Simply stated, even when it comes to health, many people do not take the time or effort to research things out. Consumers (in general) want things to be quick and simple. Jumping through hoops make the consumers brain hurt, and they simply wind up refusing to jump through hoops.
What is a solution? Getting the word to the consumer about the costs to treat with Afrezza so that they can make an informed decision, are not shocked by the numbers, and will therefore not "waste" the time of the doctor. That is not an easy thing to do. Sales reps can not engage a patient. At this time MannKind is somewhat reliant on the doctor taking the time to go through these types of things with a patient. Doctors do not feel it is incumbent upon them to walk people through a specific treatment when other more simple options are available.
This is a tough game. Big companies can afford to rebate the product and help the bottom line of Insurers. Smaller companies can not really afford this. Until such time that MannKind can get Afrezza on better insurance tiers, there will always be issues with refills. All of this essentially boils down to what insurers are willing to pay, and what consumers are willing to pay.
Yes...Doctors have an oath and a responsibility to patients. That does not mean that doctors should script one drug over another simply because the patient wants it, or simply because a pharma company offers them paid junkets.
If a doctor knows that a drug is widely covered by insurance and can treat the condition, that will become her "go-to" solution. The doctor avoids prior authorization hurdles, step therapy hurdles, and angry patients complaining about the cost of the drug.
Is it a doctors responsibility to discuss the cost of a drug with patients? That is an uncomfortable discussion that eats up time. Will a doctor take the time to have a 15 minute discussion about drug "B" when she knows that the person can most likely treat with drug "A", have success, and never balk about price, etc.
Just like consumers, doctors want to take the path of least resistance.
First to efficacy. Afrezza is different and therefore can not be a straight translation on a unit to unit basis. If a consumer thinks they need 4 units because that is what they learned, they may find themselves needing more Afrezza than they thought they would need. Each cartridge costs money. They suddenly get the feeling that Afrezza may not work in the manner they felt it should. Once that seed of doubt is planted, the odds of retaining that patient diminish.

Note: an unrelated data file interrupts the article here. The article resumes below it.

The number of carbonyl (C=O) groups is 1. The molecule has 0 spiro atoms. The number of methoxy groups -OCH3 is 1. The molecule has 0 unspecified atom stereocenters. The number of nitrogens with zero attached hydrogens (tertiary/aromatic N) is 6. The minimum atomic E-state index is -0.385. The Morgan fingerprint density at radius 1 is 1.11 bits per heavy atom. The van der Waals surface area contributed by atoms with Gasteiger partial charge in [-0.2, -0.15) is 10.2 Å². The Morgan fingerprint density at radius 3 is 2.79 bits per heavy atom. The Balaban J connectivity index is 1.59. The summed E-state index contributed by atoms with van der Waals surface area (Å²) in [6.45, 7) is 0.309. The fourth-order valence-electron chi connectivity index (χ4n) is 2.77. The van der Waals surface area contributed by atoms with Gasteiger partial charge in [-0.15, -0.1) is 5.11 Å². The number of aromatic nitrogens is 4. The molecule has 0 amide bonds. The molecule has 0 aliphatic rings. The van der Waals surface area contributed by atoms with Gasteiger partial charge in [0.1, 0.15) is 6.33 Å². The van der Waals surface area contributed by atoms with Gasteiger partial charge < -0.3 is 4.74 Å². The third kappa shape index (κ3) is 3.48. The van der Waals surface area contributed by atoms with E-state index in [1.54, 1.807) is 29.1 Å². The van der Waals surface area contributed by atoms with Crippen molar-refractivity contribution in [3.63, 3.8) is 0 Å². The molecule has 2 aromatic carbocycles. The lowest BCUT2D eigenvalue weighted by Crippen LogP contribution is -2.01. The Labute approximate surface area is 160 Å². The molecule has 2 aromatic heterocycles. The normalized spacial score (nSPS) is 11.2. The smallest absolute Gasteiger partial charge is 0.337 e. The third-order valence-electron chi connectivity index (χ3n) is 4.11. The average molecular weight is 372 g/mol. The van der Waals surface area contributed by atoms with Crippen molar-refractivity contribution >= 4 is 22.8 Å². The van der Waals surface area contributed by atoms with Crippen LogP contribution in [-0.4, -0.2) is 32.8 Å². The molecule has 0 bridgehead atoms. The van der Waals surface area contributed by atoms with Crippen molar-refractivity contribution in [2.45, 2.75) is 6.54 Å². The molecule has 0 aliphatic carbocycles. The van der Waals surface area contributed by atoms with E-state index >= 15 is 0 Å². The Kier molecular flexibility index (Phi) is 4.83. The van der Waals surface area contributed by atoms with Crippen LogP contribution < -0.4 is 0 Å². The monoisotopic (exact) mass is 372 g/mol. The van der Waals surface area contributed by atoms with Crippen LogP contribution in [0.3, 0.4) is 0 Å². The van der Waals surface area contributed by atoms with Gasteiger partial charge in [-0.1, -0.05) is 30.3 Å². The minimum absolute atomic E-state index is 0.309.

Think of this as a bit of "old school" vs. "new school". I will use math as an example. When I grew up, math was math. However, my kids use something called "new math". The answer is the same, but the process differs. In my mind "new math" is a painful process. In the minds of my kids it is simple. I see added steps in the process, they see efficiencies. Even though the answer is the same, the process is never likely to be accepted by an older generation.
Afrezza is a new system. The dosing is not "compliant" with current dosing that every diabetic has learned and is ingrained into their brain. Can switching be simple? Yes. Do people en mass like to change? No.
Some people like to say Afrezza is a paradigm shift. The more accurate statement is that it is attempting to create a paradigm shift. Whether that happens or not is yet to be seen. In the U.S., the effort to switch to the metric system failed (for the most part). We by a liter of soda or water, but gallons of milk and gas. Here in the U.S. the metric system is a niche system even though it is actually far more simple than how we measure now.
Fixing refills needs a multi-prong approach that is not simple. Some of the issues have lengthy and complex solutions, while others are more simple. What investors need to grasp is that this is not an issue that will vanish over night.
Disclosure: I/we have no positions in any stocks mentioned, and no plans to initiate any positions within the next 72 hours.